Sunday, Jan. 24, 5:30 pm, Roper Performing Arts Center
Mal Vincent, who celebrated his 50th anniversary as a local and syndicated theater, movie and arts critic this year, is host for a rare screening of the comedy Avalon as the closing night feature of the 23rd Virginia Festival of Jewish Film, presented by Alma* and Howard Laderberg.
For more than a decade Vincent has participated in the festival. Each year he chooses a mainstream Hollywood film with Jewish imagery—a film that represents the popular, commercial counterpart to the festival’s usual imports of films from around the world.
The assignment is not always an easy one. Vincent’s past choices have included Rod Steiger’s memorable performance in The Pawnbroker, the Academy Awardwinning Gentleman’s Agreement, Simone Signoret in an adaptation of Katharine Anne Porter’s novel Ship of Fools, and Barbra Steisand in Yentl.
Barry Levinson’s hilarious treatise on his own family’s early years in America, the film is called Avalon after the street where they lived in Baltimore. The film was nominated for four Academy Awards including Best Screenplay; Costume Design, Music (composed by Randy Newman) and Cinematography. It won the Writer’s Guild Award as Best Original Screenplay of 1990 and was nominated for a Golden Globe as Best Picture.
“At last, a comedy,” Vincent says as he explains the challenges of finding the right movie for the slot in the festival’s schedule. “The idea is to find a counter to the foreign imports that make up most of the festival’s schedule and, for my part, also a film that contains actors or creators I have personally met or interviewed. In order to make it a special evening, it had to feature personal people I had met. I had no interest in merely introducing a film with notes from its history. I had met Rod Steiger and Barbra Streisand and Gregory Peck from the other films. From the cast of Avalon, I know Joan Plowright who was Lady Olivier, the wife of legendary actor Laurence Olivier, and one of the movies’ funniest comediennes as well as the stages’ classical actresses. Perfect. Plus, I know Barry Levinson, the director and writer who is dealing here with his own family history. He is one of the funniest men I have ever met. I never tire of hearing his stories about his mother.”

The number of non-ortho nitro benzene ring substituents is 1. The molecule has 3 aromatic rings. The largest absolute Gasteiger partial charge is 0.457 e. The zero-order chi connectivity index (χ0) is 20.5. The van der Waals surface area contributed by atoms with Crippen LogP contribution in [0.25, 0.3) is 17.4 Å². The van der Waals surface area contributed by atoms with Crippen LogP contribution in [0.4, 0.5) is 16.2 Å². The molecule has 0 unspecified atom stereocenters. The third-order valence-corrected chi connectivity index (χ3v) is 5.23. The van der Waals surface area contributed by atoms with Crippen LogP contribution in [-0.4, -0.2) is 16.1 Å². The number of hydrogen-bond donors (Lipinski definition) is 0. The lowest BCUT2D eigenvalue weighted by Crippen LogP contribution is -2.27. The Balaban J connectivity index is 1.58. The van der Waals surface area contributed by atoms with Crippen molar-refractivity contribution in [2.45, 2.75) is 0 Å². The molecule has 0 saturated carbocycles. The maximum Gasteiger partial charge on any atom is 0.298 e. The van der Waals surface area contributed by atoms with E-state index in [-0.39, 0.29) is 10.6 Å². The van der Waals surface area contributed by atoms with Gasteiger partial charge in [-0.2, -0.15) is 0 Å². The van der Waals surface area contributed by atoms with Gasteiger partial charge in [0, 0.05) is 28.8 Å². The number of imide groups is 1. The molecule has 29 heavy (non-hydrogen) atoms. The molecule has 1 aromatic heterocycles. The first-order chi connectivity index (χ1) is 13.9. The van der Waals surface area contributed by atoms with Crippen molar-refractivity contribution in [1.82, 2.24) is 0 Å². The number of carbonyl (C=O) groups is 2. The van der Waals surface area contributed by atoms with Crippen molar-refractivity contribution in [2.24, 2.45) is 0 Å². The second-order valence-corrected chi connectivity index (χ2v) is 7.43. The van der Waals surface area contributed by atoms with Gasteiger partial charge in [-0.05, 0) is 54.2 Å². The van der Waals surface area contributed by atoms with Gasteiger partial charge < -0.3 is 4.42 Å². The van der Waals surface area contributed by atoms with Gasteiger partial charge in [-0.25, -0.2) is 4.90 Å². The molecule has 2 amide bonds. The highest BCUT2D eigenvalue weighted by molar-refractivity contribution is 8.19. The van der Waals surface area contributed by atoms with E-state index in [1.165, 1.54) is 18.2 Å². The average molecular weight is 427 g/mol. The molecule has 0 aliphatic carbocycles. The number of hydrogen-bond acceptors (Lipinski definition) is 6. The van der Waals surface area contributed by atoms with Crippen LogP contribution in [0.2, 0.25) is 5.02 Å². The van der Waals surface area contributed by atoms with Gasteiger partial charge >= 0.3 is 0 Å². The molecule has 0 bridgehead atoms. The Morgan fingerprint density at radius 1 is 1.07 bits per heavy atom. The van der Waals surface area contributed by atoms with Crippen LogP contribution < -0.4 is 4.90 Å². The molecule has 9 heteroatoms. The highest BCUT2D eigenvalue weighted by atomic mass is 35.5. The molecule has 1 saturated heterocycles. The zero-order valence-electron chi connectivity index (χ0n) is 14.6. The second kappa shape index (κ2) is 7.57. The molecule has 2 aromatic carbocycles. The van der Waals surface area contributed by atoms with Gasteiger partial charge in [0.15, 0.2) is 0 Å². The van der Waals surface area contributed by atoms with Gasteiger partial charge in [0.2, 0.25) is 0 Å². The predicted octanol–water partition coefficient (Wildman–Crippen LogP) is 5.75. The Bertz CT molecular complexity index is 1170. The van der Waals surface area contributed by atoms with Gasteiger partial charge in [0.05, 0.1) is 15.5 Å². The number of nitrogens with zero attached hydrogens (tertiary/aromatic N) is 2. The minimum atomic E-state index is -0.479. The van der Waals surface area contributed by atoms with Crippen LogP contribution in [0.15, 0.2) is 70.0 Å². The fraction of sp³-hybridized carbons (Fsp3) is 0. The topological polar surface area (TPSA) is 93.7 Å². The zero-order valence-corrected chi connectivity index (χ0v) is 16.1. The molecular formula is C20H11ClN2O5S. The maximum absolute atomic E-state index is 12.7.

But Avalon came only after several other options were rejected: Next Stop, Greenwich Village (too vulgar), Portnoy’s Complaint (maybe, too satirical?) and hundreds of other comedies that maybe weren’t ethnical enough for a Jewish Film Festival. “I have interviewed Woody Allen numerous times, but couldn’t settle on which one. Neil Simon’s entire work is a candidate, but later. Avalon is perfect,” he says.
The cast includes, in addition to Joan Plowright, Armin Mueller-Stahl, Elizabeth Perkins (Big) Aidan Quinn (Legends of the Fall), young Elijah Wood (famous from Lord of the Rings) and veteran character actors Lou Jacobi and Kevin Pollak.
The film, delightfully, captures the eccentricities of a Polish Jewish family in Baltimore in the early years of the 1900s as they emerge, and grow, with the television industry and their television store. There are mishaps aplenty and laughs galore as Vincent finally finds his comedy.
The evening will begin with a reception catered by Tidewater Community College’s culinary department at 5:30 pm followed by Vincent’s comments on the film, the director Barry Levinson and the actress Joan Plowright.
Tickets for the reception, presentation and film are $20 with discounts for groups and can be purchased on line or at the Roper box office at 340 Granby Street in downtown Norfolk. For further information, contact the Simon Family Jewish Community Center at 757-321-2341.